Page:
9. #9
    Packard is offline Senior Member
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    Quote Originally Posted by zhurdan View Post
    I guess there's a difference that was implied, at least in my mind, about why someone would shoot steel cased ammo. The first thing that comes to mind, is because it's cheaper. Being cheaper, people can shoot more. Being that they can shoot more, they'll become more proficient.

    The flip side to that coin is that some people don't have any concern in becoming more proficient. They're more of a collector than a shooter. If they buy premium ammo and shoot it a couple of times a year and don't have any scratches on their guns, fine... but don't push people away because of internet rumors regarding steel cased ammo. It's likely that someone will get bored with a gun before steel cased ammo will actually hurt it.

    Over time, I've saved more by shooting the cheaper ammo. So much so, that I replaced the barrel and had it fitted, replaced all springs multiple times and had the trigger worked on and still haven't exceeded the cost differential. I'm talking about tens of thousands of rounds here, mind you.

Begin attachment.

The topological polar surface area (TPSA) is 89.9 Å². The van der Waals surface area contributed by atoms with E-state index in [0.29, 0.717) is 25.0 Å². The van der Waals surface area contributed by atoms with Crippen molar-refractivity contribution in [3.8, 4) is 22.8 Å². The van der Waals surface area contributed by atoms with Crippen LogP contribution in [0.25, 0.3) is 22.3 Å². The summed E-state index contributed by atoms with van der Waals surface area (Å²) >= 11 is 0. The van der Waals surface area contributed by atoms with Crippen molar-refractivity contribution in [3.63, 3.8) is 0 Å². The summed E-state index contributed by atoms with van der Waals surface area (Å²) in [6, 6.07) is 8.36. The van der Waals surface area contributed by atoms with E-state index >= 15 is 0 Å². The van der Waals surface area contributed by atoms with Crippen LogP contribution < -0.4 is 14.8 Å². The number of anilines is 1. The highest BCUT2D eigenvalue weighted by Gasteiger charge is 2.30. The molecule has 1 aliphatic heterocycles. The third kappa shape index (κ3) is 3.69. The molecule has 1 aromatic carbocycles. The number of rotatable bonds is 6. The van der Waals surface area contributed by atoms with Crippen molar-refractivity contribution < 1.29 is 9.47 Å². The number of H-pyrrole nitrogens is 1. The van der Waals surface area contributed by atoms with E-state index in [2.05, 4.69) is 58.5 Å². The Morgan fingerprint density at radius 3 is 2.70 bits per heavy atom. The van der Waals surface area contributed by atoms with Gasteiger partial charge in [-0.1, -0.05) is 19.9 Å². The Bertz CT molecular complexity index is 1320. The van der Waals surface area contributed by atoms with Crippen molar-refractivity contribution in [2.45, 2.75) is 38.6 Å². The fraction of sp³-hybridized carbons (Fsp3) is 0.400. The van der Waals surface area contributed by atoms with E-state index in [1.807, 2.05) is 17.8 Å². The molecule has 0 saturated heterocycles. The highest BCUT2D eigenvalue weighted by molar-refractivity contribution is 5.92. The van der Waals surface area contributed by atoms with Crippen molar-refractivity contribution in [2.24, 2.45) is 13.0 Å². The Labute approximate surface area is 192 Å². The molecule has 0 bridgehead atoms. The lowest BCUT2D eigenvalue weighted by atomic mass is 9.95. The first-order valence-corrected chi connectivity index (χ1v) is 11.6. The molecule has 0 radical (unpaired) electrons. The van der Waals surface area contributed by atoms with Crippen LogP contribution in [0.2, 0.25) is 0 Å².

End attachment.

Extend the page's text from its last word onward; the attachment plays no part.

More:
Again, if people are collectors, fine but if you're a shooter, get the most bang for your practicing buck! Shoot more/smarter/better. Become more proficient by having the ability to practice more.

    *disclaimer* I don't just shoot steel cased ammo. I shoot what's on sale.

    There will be 1100 less .45ACP's in my gun room after this weekend. Taking Todd Greens Aim Fast, Hit Fast two day class on Saturday and Sunday. This all happens to be brass cased ammo, but I've got an order out for 2k more steel cased rounds that should be here next week. Gun will still be ticking right along either way. If it doesn't, I'll get it fixed. My only concern at this point is the sear spring, as it hasn't been replaced in a while and my spare hasn't/probably won't arrive on time for the class.
    And some people have sufficient funds to shoot all they want using quality ammo. And some people burn ammo and improve not at all. Some people go to the range and spray 600 to 1,000 rounds and I never see any improvement in their shooting.

    It does not take that much ammo to learn to shoot well. It takes an abundance of concentration and self-discipline to improve. And that apparently is more costly than ammo.

    I also practice 10 meter pellet shooting. Only a penny a round. But 50 rounds is all the concentration I can muster. And a lot of people take more time and expend more effort per shot than I do.

  10. #10
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    There are two separate questions here: steel-cased ammo and steel jacketed ammo.